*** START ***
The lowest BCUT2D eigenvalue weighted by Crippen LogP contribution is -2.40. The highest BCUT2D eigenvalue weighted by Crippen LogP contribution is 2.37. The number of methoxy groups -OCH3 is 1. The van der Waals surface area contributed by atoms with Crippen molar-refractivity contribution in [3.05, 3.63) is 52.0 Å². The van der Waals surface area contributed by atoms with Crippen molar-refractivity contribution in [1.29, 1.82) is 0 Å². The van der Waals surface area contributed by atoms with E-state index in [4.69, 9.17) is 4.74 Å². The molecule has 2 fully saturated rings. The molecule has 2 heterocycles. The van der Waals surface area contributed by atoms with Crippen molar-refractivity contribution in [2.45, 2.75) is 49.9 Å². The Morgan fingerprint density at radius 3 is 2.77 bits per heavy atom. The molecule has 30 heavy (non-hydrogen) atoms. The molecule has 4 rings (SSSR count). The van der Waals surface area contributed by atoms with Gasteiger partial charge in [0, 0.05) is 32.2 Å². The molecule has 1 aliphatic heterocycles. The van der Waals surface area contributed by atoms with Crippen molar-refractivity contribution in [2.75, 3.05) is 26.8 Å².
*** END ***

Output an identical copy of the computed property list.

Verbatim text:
The lowest BCUT2D eigenvalue weighted by Crippen LogP contribution is -2.40. The highest BCUT2D eigenvalue weighted by Crippen LogP contribution is 2.37. The number of methoxy groups -OCH3 is 1. The van der Waals surface area contributed by atoms with Crippen molar-refractivity contribution in [3.05, 3.63) is 52.0 Å². The van der Waals surface area contributed by atoms with Crippen molar-refractivity contribution in [1.29, 1.82) is 0 Å². The van der Waals surface area contributed by atoms with E-state index in [4.69, 9.17) is 4.74 Å². The molecule has 2 fully saturated rings. The molecule has 2 heterocycles. The van der Waals surface area contributed by atoms with Crippen molar-refractivity contribution in [2.45, 2.75) is 49.9 Å². The Morgan fingerprint density at radius 3 is 2.77 bits per heavy atom. The molecule has 30 heavy (non-hydrogen) atoms. The molecule has 4 rings (SSSR count). The van der Waals surface area contributed by atoms with Gasteiger partial charge in [0, 0.05) is 32.2 Å². The molecule has 1 aliphatic heterocycles. The van der Waals surface area contributed by atoms with Crippen molar-refractivity contribution in [2.75, 3.05) is 26.8 Å².